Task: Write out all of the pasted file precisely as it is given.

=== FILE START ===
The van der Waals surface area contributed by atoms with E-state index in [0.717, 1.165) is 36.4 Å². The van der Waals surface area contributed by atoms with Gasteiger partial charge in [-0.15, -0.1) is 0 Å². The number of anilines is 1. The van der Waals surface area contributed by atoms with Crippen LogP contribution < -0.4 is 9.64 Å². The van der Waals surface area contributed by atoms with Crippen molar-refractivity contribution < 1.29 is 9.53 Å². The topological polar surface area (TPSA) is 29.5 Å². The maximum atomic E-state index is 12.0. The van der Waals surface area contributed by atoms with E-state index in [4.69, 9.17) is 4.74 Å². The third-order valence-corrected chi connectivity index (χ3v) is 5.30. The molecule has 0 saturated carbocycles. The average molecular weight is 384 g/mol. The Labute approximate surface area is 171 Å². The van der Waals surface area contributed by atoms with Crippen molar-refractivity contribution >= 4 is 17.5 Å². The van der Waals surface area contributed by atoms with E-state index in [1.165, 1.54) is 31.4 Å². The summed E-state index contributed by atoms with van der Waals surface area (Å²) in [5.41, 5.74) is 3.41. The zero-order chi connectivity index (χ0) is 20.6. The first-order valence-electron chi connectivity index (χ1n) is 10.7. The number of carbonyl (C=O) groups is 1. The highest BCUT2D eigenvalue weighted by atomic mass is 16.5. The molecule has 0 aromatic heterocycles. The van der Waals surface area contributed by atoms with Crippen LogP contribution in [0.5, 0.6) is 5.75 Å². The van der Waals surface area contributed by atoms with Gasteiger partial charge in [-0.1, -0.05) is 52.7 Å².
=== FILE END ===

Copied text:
The van der Waals surface area contributed by atoms with E-state index in [0.717, 1.165) is 36.4 Å². The van der Waals surface area contributed by atoms with Gasteiger partial charge in [-0.15, -0.1) is 0 Å². The number of anilines is 1. The van der Waals surface area contributed by atoms with Crippen LogP contribution < -0.4 is 9.64 Å². The van der Waals surface area contributed by atoms with Crippen molar-refractivity contribution < 1.29 is 9.53 Å². The topological polar surface area (TPSA) is 29.5 Å². The maximum atomic E-state index is 12.0. The van der Waals surface area contributed by atoms with E-state index in [4.69, 9.17) is 4.74 Å². The third-order valence-corrected chi connectivity index (χ3v) is 5.30. The molecule has 0 saturated carbocycles. The average molecular weight is 384 g/mol. The Labute approximate surface area is 171 Å². The van der Waals surface area contributed by atoms with Crippen molar-refractivity contribution >= 4 is 17.5 Å². The van der Waals surface area contributed by atoms with E-state index in [1.165, 1.54) is 31.4 Å². The summed E-state index contributed by atoms with van der Waals surface area (Å²) in [5.41, 5.74) is 3.41. The zero-order chi connectivity index (χ0) is 20.6. The first-order valence-electron chi connectivity index (χ1n) is 10.7. The number of carbonyl (C=O) groups is 1. The highest BCUT2D eigenvalue weighted by atomic mass is 16.5. The molecule has 0 aromatic heterocycles. The van der Waals surface area contributed by atoms with Crippen LogP contribution in [0.5, 0.6) is 5.75 Å². The van der Waals surface area contributed by atoms with Gasteiger partial charge in [-0.1, -0.05) is 52.7 Å².